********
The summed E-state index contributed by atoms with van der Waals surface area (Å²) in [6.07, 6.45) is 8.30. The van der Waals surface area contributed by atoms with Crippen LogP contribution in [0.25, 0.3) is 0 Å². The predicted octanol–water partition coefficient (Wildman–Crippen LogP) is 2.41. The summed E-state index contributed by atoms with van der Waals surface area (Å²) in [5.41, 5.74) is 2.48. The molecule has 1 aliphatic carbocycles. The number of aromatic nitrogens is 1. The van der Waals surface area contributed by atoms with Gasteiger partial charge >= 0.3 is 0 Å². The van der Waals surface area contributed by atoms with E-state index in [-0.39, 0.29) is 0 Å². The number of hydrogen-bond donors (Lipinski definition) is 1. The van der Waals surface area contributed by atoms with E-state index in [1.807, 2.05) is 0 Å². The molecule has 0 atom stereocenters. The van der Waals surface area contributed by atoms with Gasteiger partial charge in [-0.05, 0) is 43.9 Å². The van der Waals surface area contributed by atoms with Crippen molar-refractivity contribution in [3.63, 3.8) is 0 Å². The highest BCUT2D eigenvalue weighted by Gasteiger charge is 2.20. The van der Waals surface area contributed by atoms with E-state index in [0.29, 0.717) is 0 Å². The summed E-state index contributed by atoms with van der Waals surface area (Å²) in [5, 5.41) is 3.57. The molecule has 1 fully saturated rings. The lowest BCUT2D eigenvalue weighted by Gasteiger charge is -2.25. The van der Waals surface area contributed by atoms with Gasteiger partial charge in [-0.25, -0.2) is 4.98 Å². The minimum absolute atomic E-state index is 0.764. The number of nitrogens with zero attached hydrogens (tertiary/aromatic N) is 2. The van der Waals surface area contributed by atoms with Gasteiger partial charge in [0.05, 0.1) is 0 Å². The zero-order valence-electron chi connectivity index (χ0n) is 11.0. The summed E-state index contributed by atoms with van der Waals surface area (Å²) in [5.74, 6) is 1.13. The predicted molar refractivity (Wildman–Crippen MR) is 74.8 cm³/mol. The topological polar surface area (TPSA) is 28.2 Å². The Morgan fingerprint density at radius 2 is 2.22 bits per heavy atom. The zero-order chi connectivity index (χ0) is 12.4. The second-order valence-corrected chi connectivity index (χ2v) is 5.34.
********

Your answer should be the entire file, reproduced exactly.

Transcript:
The summed E-state index contributed by atoms with van der Waals surface area (Å²) in [6.07, 6.45) is 8.30. The van der Waals surface area contributed by atoms with Crippen LogP contribution in [0.25, 0.3) is 0 Å². The predicted octanol–water partition coefficient (Wildman–Crippen LogP) is 2.41. The summed E-state index contributed by atoms with van der Waals surface area (Å²) in [5.41, 5.74) is 2.48. The molecule has 1 aliphatic carbocycles. The number of aromatic nitrogens is 1. The van der Waals surface area contributed by atoms with Gasteiger partial charge >= 0.3 is 0 Å². The van der Waals surface area contributed by atoms with E-state index in [-0.39, 0.29) is 0 Å². The number of hydrogen-bond donors (Lipinski definition) is 1. The van der Waals surface area contributed by atoms with E-state index in [1.807, 2.05) is 0 Å². The molecule has 0 atom stereocenters. The van der Waals surface area contributed by atoms with Gasteiger partial charge in [-0.05, 0) is 43.9 Å². The van der Waals surface area contributed by atoms with Crippen molar-refractivity contribution in [3.63, 3.8) is 0 Å². The highest BCUT2D eigenvalue weighted by Gasteiger charge is 2.20. The van der Waals surface area contributed by atoms with E-state index in [0.29, 0.717) is 0 Å². The summed E-state index contributed by atoms with van der Waals surface area (Å²) in [5, 5.41) is 3.57. The molecule has 1 fully saturated rings. The lowest BCUT2D eigenvalue weighted by Gasteiger charge is -2.25. The van der Waals surface area contributed by atoms with Gasteiger partial charge in [-0.25, -0.2) is 4.98 Å². The minimum absolute atomic E-state index is 0.764. The number of nitrogens with zero attached hydrogens (tertiary/aromatic N) is 2. The van der Waals surface area contributed by atoms with Gasteiger partial charge in [0.05, 0.1) is 0 Å². The zero-order valence-electron chi connectivity index (χ0n) is 11.0. The summed E-state index contributed by atoms with van der Waals surface area (Å²) in [5.74, 6) is 1.13. The predicted molar refractivity (Wildman–Crippen MR) is 74.8 cm³/mol. The topological polar surface area (TPSA) is 28.2 Å². The Morgan fingerprint density at radius 2 is 2.22 bits per heavy atom. The zero-order chi connectivity index (χ0) is 12.4. The second-order valence-corrected chi connectivity index (χ2v) is 5.34.